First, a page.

Eurobike Shows Bike Sector is Reinventing Itself
FRIEDRICHSHAFEN, Germany – The new realities of the bike sector were clearly reflected at the Eurobike show of 2017. These realities are triggering huge changes as well as an unprecedented dynamism. At the base of all this stands the electrification of bicycles. This opens new frontiers in particular as the e-bike significance is growing in all markets. However, there’s also a downside.
The downside of the e-bike trend is in the fact that it is triggering a massive invasion. For instance, the number of e-bike brands currently active in Holland stands at about one hundred; all fighting for their share of a relatively small market of some 300,000 units annually. And some of these new brands come with big money from serious investors, who also focus on new ways of doing business. Consumer- direct and online in particular.
Switch to omni-channel
The competition from these relatively new players selling online is rapidly growing. Their intensive and aggressively advertised discounted offerings have a destructive effect on the competitiveness of IBDs, resulting in their demise. In addition, it harms the renowned brands, triggering them to switch to omni-channel distribution strategies.
Virtual shopping carts
Already last year’s Eurobike signaled the first schemes for the switch to omni-channel. The past year they have turned into concrete changes taken up by many companies and brands. Virtual shopping carts are popping up at more and more websites of renowned brands. This trade journal organized a conference at Eurobike on omni-channel and the challenges that come with it. More on that is elsewhere in this edition.
Market volume decline
Another downside arriving with the strong focus on e-bikes is in the fact that the total volume of the market in Europe continues to drop. The 2017 first half-year sales on Europe’s biggest market, which were presented one day before Eurobike Show opened its doors, reflected that. These sales in Germany showed a big growth in e-bikes, which stand out against a sharp fall in regular bikes.
Taiwan’s bicycle export underlines this trend. The country’s export of regular bicycles dropped by 25% in the first half of 2017; its e-bike export rose by 27%. However, in absolute numbers it shows a nearly 400,000 unit drop in regular bikes against an increase of only some 20,000 e-bikes.
Switch from volume-production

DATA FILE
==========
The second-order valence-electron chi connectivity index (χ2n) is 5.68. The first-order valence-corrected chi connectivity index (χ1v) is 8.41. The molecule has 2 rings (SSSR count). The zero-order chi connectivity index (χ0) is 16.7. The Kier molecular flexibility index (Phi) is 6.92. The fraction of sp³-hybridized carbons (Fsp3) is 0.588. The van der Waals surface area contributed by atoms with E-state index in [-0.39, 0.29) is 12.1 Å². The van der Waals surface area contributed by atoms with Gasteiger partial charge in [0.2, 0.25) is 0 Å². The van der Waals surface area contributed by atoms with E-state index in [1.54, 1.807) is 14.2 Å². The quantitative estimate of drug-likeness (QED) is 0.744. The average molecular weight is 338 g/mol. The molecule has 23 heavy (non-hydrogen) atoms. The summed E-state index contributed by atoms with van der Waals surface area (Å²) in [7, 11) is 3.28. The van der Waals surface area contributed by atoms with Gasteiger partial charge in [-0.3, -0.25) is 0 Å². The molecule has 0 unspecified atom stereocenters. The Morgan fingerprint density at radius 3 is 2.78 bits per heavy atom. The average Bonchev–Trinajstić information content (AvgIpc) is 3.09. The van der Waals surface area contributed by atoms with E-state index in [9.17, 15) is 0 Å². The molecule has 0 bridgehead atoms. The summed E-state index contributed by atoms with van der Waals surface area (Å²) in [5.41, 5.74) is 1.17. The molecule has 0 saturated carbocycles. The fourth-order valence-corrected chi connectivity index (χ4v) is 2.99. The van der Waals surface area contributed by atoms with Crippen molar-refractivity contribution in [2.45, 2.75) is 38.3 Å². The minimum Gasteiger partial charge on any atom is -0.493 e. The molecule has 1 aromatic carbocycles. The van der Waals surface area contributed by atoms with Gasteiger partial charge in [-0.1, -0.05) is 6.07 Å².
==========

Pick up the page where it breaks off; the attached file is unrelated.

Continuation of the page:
The trend towards ever growing e-bike sales cannot withstand the total market decline. This brings profound consequences across the industry – from parts makers to OEMs. It means the bike sector in Europe has to reinvent itself. It has to switch from volume-production to speed-production, along with adding values like customization.
The drop of the total market volume brings another downside. It results in a wait and see attitude of many players and in the fact that “distributors are ordering like retailers” as one of the Eurobike exhibitors stated strikingly.
The e-bike promise
But apart from the above noted downsides, the e-bike trend is also revolutionizing the cycling sector. That’s happening as more and more companies believe in the promise of what e-bikes can bring to (urban) mobility, and recreation, as well as the environment. By the way, Bosch eBike Systems CEO Claus Fleischer hung a number on that ‘promise’. He said at Eurobike that he was amazed about the development of the e-bike sector and that he had to adjust his earlier expectations upwardly. He now expects that some 65% of the total bike market will get electrified.
All this culminated in an Eurobike 2017 show that brought an unprecedented amount of new products and services in the field of e-bikes. For new e-bike products like drivetrains; see the separate report.
Full show house
The 26th Eurobike drew a crowd similar in size to the year before. A total of 42,590 industry visitors (2016: 42,720) were in Friedrichshafen while 22,160 bike fans visited the show’s last day, Eurobike Festival Day. All these visitors came from 101 countries, to the world’s largest bike trade show at the sold-out fairgrounds, where they got information from 1,400 exhibitors from 50 countries about the global bike industry’s newest products and services.
Next year’s Eurobike will be different as the show is to take place from Sunday, July 8 to Tuesday, July 10, 2018. Due to its early date Eurobike 2018 will only be open to industry visitors. Eurobike Media Days, the innovations test event for all manufacturers of complete sports bikes, will take place right before Eurobike, from July 4 – 6, 2018, in the Serfaus-Fiss-Ladis region of Tyrol, Austria. The day in between, July 7, will be filled with individualized events that appeal to target groups, such as conventions, test events, media launches, and closed door meetings.
Bike Europe’s September print & online edition will feature a comprehensive Eurobike 2017 show report.